United States District Court, D. Connecticut
JEROME T. DUNBAR, Plaintiff,
JOHN LIONS et al ., Defendants
ORDER DISMISSING COMPLAINT PURSUANT TO 28 U.S.C.
Jeffrey Alker Meyer, United States District Judge
Jerome Dunbar has filed this pro se lawsuit against
defendants John Lions, Stephen Barris, and Craig Appleby.
Based on my review of the complaint, it is clear that
plaintiff has not alleged facts that give rise to plausible
grounds for relief. Accordingly, the Court will sua
sponte dismiss this action without prejudice.
pro se complaint alleges that defendant John Lions
is an Assistant State's Attorney, and it appears that
defendants Barris and Appleby are police officers. For
“Claim I” of the complaint, plaintiff alleges
solely the following sentence fragment: “The officers
knew that there was no factual basis to believe that.”
Doc. #1 at 3. There are no other factual allegations for
“Claim II, ” the complaint alleges as follows:
Malicious Prosecution the vehicle was not owned or operated
by the plaintiff. “Lions” knew that the vehicle
was registered to someone other than the plaintiff and that
the plaintiff was not a passenger nor operating the vehicle
Doc. #1 at 4. There are no other factual allegations for
“Claim III, ” the complaint alleges as follows:
Illegal imprisonment the plaintiff was hand cuffed and
brought to the station on the 5/5/2010 arrest and upon
learning that a warrant was issued for the Insurance
violation turned himself in see both U.A.R.'s attached
Doc. #1 at 4. Attached to the complaint are two Uniform
Arrest Reports. One report reflects defendant's arrest by
defendant Appleby on April 25, 2011, on a charge of operating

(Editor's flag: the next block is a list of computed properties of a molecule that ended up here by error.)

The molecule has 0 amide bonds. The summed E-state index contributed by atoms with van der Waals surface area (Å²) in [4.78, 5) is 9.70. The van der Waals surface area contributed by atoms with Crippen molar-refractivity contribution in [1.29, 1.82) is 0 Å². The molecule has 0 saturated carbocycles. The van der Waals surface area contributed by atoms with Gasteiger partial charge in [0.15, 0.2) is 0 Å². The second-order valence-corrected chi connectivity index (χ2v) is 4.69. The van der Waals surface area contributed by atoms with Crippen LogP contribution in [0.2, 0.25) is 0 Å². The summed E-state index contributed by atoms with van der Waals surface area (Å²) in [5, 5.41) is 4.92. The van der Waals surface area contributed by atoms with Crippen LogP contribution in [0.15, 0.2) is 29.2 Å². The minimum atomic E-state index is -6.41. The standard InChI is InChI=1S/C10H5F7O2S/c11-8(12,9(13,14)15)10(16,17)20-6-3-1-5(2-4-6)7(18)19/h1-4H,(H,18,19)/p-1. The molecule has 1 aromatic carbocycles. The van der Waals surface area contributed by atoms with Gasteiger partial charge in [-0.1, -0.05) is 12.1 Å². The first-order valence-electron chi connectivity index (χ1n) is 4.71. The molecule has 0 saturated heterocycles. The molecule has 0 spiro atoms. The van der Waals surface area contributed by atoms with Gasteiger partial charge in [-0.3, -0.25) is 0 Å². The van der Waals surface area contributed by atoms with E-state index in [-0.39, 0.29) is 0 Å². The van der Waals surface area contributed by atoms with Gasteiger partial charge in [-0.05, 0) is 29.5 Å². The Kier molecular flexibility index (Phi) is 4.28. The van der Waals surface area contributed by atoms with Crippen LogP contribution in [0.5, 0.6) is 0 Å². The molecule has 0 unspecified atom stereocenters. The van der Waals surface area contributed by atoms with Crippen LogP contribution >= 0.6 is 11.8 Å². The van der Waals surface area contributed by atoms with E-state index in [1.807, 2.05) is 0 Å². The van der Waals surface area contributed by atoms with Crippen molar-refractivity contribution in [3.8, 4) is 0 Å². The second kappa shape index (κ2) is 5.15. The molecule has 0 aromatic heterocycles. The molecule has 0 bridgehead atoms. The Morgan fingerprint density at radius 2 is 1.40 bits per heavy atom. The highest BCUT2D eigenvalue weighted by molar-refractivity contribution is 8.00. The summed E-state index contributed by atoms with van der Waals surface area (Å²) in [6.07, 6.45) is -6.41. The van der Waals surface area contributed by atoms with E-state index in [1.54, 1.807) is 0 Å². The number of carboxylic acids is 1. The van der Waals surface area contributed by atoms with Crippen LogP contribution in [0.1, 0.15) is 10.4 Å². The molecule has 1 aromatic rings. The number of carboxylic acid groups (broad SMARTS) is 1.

a motor vehicle without insurance, in violation of Conn. Gen.
Stat. § 14-213b. Doc. #1 at 7. The second report
reflects defendant's arrest by defendant Barris on May 5,
2010, for interference and resisting arrest, in violation of
Conn. Gen. Stat. § 53a-167a. Doc. #1 at 8. Neither of the
attached arrest reports describes any factual circumstances
leading to plaintiff's arrests.
well established that “pro se complaints must be
construed liberally and interpreted to raise the strongest
arguments that they suggest.” Sykes v. Bank of
America., 723 F.3d 399, 403 (2d Cir. 2013); see also
Tracy v. Freshwater, 623 F.3d 90, 101-02 (2d Cir. 2010)
(discussing special rules of solicitude for pro se
litigants). Although the Court must accept as true all
factual matters alleged in a complaint, a complaint may not
survive unless its factual recitations state a claim to
relief that is at least plausible on its face. See, e.g.,
Ashcroft v. Iqbal, 556 U.S. 662, 678 (2009); Mastafa
v. Chevron Corp., 770 F.3d 170, 177 (2d Cir. 2014)
Court has authority to review and dismiss sua sponte
a legally frivolous complaint or if the complaint fails to
state a claim for which relief may be granted. See
28 U.S.C. § 1915(e)(2)(B); Fitzgerald v. First E.
Seventh St. Tenants Corp., 221 F.3d 362, 363 (2d Cir.
2000) (per curiam). “An action is
‘frivolous' when either: (1) the factual
contentions are clearly baseless, such as when allegations
are the product of delusion or fantasy; or (2) the claim is
based on an indisputably meritless legal theory.”
Livingston v. Adirondack Beverage Co., 141 F.3d 434,
437 (2d Cir. 1998).
complaint does not state a plausible claim for relief and
appears to be frivolous. First, to the extent that plaintiff
states a claim for false or illegal arrest, this claim is
plainly barred by the three-year statute of limitations that
governs constitutional claims filed under Section 1983.
See Lounsbury v. Jeffries, 25 F.3d 131, 133-34 (2d
Cir. 1994). A claim for false arrest in violation of the
Fourth Amendment accrues as of the date of the alleged false
arrest. See Wallace v. Kato, 549 U.S. 384, 389-90
(2007); Johnson v. Teague, 2014 WL 2515214, at *2
(D. Conn. 2014). Plaintiff was allegedly arrested in May 2010
and April 2011, but the complaint in ...